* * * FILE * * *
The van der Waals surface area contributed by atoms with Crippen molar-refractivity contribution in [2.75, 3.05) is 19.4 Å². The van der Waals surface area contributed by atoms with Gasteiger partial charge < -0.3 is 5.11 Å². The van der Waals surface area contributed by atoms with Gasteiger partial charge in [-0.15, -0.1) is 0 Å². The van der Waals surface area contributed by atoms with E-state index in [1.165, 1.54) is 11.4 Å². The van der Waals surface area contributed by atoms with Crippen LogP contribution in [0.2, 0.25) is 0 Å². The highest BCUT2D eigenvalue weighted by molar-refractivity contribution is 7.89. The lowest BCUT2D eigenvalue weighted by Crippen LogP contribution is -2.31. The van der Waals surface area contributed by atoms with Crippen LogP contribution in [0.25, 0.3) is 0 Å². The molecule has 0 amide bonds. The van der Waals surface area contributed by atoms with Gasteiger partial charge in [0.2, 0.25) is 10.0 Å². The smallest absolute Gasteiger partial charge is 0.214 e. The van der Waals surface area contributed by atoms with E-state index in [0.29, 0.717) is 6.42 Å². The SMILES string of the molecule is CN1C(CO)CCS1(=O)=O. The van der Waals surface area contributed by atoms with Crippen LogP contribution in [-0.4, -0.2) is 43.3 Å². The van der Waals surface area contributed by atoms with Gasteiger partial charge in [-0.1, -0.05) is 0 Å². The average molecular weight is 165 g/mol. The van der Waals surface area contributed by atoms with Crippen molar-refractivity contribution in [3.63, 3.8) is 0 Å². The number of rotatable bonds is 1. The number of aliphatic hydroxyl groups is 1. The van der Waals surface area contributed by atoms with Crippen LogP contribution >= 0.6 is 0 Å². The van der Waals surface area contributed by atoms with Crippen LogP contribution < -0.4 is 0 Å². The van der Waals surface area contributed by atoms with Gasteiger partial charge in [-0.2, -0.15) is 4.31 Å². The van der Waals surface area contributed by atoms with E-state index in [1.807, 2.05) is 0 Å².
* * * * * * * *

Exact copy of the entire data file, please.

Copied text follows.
The van der Waals surface area contributed by atoms with Crippen molar-refractivity contribution in [2.75, 3.05) is 19.4 Å². The van der Waals surface area contributed by atoms with Gasteiger partial charge < -0.3 is 5.11 Å². The van der Waals surface area contributed by atoms with Gasteiger partial charge in [-0.15, -0.1) is 0 Å². The van der Waals surface area contributed by atoms with E-state index in [1.165, 1.54) is 11.4 Å². The van der Waals surface area contributed by atoms with Crippen LogP contribution in [0.2, 0.25) is 0 Å². The highest BCUT2D eigenvalue weighted by molar-refractivity contribution is 7.89. The lowest BCUT2D eigenvalue weighted by Crippen LogP contribution is -2.31. The van der Waals surface area contributed by atoms with Crippen LogP contribution in [0.25, 0.3) is 0 Å². The molecule has 0 amide bonds. The van der Waals surface area contributed by atoms with Gasteiger partial charge in [0.2, 0.25) is 10.0 Å². The smallest absolute Gasteiger partial charge is 0.214 e. The van der Waals surface area contributed by atoms with E-state index in [0.29, 0.717) is 6.42 Å². The SMILES string of the molecule is CN1C(CO)CCS1(=O)=O. The van der Waals surface area contributed by atoms with Crippen LogP contribution in [-0.4, -0.2) is 43.3 Å². The van der Waals surface area contributed by atoms with Gasteiger partial charge in [-0.1, -0.05) is 0 Å². The average molecular weight is 165 g/mol. The van der Waals surface area contributed by atoms with Crippen molar-refractivity contribution in [3.63, 3.8) is 0 Å². The number of rotatable bonds is 1. The number of aliphatic hydroxyl groups is 1. The van der Waals surface area contributed by atoms with Crippen LogP contribution >= 0.6 is 0 Å². The van der Waals surface area contributed by atoms with Crippen LogP contribution < -0.4 is 0 Å². The van der Waals surface area contributed by atoms with Gasteiger partial charge in [-0.2, -0.15) is 4.31 Å². The van der Waals surface area contributed by atoms with E-state index in [1.807, 2.05) is 0 Å².